Competition, Alignment, and Equilibria in Digital Marketplaces


  • Meena Jagadeesan UC Berkeley
  • Michael I. Jordan UC Berkeley
  • Nika Haghtalab UC Berkeley



GTEP: Other Foundations of Game Theory & Economic Paradigms, GTEP: Auctions and Market-Based Systems, GTEP: Game Theory, ML: Online Learning & Bandits


Competition between traditional platforms is known to improve user utility by aligning the platform's actions with user preferences. But to what extent is alignment exhibited in data-driven marketplaces? To study this question from a theoretical perspective, we introduce a duopoly market where platform actions are bandit algorithms and the two platforms compete for user participation. A salient feature of this market is that the quality of recommendations depends on both the bandit algorithm and the amount of data provided by interactions from users. This interdependency between the algorithm performance and the actions of users complicates the structure of market equilibria and their quality in terms of user utility. Our main finding is that competition in this market does not perfectly align market outcomes with user utility. Interestingly, market outcomes exhibit misalignment not only when the platforms have separate data repositories, but also when the platforms have a shared data repository. Nonetheless, the data sharing assumptions impact what mechanism drives misalignment and also affect the specific form of misalignment (e.g. the quality of the best-case and worst-case market outcomes). More broadly, our work illustrates that competition in digital marketplaces has subtle consequences for user utility that merit further investigation.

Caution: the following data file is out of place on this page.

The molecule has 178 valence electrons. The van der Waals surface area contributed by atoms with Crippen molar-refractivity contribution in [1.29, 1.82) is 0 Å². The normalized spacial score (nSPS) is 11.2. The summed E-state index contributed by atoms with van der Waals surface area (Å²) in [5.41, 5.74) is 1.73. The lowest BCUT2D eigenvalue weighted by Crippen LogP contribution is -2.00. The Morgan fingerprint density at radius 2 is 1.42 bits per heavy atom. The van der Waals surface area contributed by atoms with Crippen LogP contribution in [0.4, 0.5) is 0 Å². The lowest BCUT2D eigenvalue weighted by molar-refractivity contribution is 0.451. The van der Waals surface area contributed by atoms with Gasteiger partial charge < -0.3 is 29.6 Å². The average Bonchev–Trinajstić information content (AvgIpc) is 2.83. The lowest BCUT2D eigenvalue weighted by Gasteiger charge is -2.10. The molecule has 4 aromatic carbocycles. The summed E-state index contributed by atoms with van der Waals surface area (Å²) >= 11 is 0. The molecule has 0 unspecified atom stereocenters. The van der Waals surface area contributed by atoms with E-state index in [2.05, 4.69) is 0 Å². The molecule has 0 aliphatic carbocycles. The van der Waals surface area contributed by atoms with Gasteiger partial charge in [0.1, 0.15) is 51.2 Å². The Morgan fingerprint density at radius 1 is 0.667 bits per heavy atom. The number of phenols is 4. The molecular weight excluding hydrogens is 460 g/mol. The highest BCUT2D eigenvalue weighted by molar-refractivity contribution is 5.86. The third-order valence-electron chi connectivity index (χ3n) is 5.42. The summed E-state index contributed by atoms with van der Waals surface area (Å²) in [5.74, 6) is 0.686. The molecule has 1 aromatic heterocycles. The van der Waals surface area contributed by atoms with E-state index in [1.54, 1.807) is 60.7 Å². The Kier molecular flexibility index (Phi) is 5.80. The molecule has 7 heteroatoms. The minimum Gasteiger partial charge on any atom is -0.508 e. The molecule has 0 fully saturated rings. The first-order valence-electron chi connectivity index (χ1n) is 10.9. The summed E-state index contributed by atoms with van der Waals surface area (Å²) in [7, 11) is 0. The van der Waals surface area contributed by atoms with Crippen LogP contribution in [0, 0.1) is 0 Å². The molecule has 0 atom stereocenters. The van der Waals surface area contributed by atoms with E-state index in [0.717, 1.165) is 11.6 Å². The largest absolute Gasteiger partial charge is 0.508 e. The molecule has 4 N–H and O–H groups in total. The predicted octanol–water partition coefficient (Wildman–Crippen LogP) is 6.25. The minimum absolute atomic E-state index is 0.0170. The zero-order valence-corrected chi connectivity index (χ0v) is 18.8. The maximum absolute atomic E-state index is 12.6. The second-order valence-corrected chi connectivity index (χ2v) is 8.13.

How to Cite

Jagadeesan, M., Jordan, M. I., & Haghtalab, N. (2023). Competition, Alignment, and Equilibria in Digital Marketplaces. Proceedings of the AAAI Conference on Artificial Intelligence, 37(5), 5689-5696.



AAAI Technical Track on Game Theory and Economic Paradigms